“The concept of Chirpify began when I noticed individuals and brands listing their items on various marketplaces only to go to Twitter to tweet about the items,” Chirpify founder and CEO Chris Teso told VentureBeat. “Users then had to be taken off Twitter through a five-step checkout process before they could even transact. I decided to combine all aspects of that, remove a lot of steps, and let both listing and transaction occur in stream with one tweet.”

Click to enlarge

Tuesday, Chirpify expanded its offering with support for digital content, meaning musicians and bands can now sell content such as music or concert tickets directly to fans on Twitter.

Here’s how this works: An artist uploads content to the Chirpify dashboard, sets a price, attaches an optional photo, and pens the tweet text. When the content-for-sale tweet is published to Twitter, the listing is live and Twitterers, after first authorizing Chirpify to make a connection between their Twitter and PayPal accounts, can simply reply to the tweet to buy the content in question.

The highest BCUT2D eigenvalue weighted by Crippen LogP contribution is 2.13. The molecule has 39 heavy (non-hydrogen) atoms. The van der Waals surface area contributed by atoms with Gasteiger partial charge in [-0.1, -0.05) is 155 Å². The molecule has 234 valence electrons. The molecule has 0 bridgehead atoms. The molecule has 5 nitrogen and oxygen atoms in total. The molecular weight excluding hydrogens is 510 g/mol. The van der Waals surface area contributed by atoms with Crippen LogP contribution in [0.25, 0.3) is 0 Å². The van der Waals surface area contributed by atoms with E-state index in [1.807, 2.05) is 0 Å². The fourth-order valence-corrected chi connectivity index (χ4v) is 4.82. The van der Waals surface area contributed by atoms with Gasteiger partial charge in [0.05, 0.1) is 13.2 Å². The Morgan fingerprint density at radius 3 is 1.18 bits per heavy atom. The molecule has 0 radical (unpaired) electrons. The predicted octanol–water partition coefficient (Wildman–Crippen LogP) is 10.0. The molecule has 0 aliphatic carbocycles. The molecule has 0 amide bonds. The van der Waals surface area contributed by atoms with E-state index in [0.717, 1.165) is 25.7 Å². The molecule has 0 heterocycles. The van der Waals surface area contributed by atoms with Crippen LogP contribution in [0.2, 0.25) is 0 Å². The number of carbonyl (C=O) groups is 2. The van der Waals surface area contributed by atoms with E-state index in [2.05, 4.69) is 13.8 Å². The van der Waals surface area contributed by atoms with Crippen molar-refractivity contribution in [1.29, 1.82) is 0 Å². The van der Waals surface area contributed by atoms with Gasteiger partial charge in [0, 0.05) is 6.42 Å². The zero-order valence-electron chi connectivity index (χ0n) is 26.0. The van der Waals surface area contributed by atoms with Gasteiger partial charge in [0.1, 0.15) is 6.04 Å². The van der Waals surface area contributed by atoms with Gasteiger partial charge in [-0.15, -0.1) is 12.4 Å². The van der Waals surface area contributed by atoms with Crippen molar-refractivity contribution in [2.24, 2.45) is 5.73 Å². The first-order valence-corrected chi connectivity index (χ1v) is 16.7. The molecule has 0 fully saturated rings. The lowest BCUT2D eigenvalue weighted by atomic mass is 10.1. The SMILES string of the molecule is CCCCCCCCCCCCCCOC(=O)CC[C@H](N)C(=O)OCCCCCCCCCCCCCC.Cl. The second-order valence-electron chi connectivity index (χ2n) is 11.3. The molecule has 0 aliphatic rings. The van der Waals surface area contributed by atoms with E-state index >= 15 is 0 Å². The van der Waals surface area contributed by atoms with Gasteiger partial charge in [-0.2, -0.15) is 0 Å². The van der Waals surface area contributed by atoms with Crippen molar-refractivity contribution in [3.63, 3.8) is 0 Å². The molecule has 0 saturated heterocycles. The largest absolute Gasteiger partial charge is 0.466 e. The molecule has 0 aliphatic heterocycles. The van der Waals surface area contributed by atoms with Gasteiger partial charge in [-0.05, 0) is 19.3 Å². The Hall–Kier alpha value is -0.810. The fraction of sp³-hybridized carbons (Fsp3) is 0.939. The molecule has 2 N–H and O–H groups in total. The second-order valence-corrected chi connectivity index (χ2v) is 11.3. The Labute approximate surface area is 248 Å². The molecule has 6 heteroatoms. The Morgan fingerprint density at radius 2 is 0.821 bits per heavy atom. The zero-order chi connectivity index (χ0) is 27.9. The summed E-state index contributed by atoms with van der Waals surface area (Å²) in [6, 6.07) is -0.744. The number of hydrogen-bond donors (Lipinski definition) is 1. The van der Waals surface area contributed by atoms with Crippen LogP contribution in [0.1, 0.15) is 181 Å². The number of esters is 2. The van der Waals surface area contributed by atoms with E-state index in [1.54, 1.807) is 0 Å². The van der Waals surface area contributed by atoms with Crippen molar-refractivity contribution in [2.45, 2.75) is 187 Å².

“We see a giant opportunity in the music space enabling bands and musicians to control their own distribution and sell directly to their fans on the same platform they spend so much time and energy gaining and engaging their followers,” Teso said. “The potential for concert tickets and music distribution is large.”

The modest round of funding is a small vote of confidence from investors, some of whom are operating successful social media businesses of their own. The round signals that Chirpify may have hit on a unique revenue stream that Twitter has not yet tapped. But history tells us that building a business on top of Twitter’s platform is risky. The information network has demonstrated it has no qualms about bulldozing over competition from third-party developers, and it’s currently on a big push to monetize its service.